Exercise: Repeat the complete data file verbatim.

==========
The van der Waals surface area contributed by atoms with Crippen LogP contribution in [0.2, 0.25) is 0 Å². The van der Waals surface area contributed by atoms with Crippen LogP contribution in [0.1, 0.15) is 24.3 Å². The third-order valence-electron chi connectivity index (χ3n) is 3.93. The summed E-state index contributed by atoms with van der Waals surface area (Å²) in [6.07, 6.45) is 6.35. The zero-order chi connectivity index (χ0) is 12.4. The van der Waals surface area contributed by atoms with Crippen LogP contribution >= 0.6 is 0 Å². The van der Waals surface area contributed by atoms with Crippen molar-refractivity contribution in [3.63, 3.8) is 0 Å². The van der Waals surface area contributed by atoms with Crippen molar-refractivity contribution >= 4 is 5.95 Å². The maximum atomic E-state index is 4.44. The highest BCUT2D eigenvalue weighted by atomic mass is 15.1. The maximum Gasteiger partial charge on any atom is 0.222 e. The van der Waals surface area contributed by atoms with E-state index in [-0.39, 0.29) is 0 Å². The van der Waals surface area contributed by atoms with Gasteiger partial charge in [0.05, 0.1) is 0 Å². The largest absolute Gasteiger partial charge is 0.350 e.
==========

The van der Waals surface area contributed by atoms with Crippen LogP contribution in [0.2, 0.25) is 0 Å². The van der Waals surface area contributed by atoms with Crippen LogP contribution in [0.1, 0.15) is 24.3 Å². The third-order valence-electron chi connectivity index (χ3n) is 3.93. The summed E-state index contributed by atoms with van der Waals surface area (Å²) in [6.07, 6.45) is 6.35. The zero-order chi connectivity index (χ0) is 12.4. The van der Waals surface area contributed by atoms with Crippen LogP contribution >= 0.6 is 0 Å². The van der Waals surface area contributed by atoms with Crippen molar-refractivity contribution in [3.63, 3.8) is 0 Å². The van der Waals surface area contributed by atoms with Crippen molar-refractivity contribution >= 4 is 5.95 Å². The maximum atomic E-state index is 4.44. The highest BCUT2D eigenvalue weighted by atomic mass is 15.1. The maximum Gasteiger partial charge on any atom is 0.222 e. The van der Waals surface area contributed by atoms with E-state index in [-0.39, 0.29) is 0 Å². The van der Waals surface area contributed by atoms with Gasteiger partial charge in [0.05, 0.1) is 0 Å². The largest absolute Gasteiger partial charge is 0.350 e.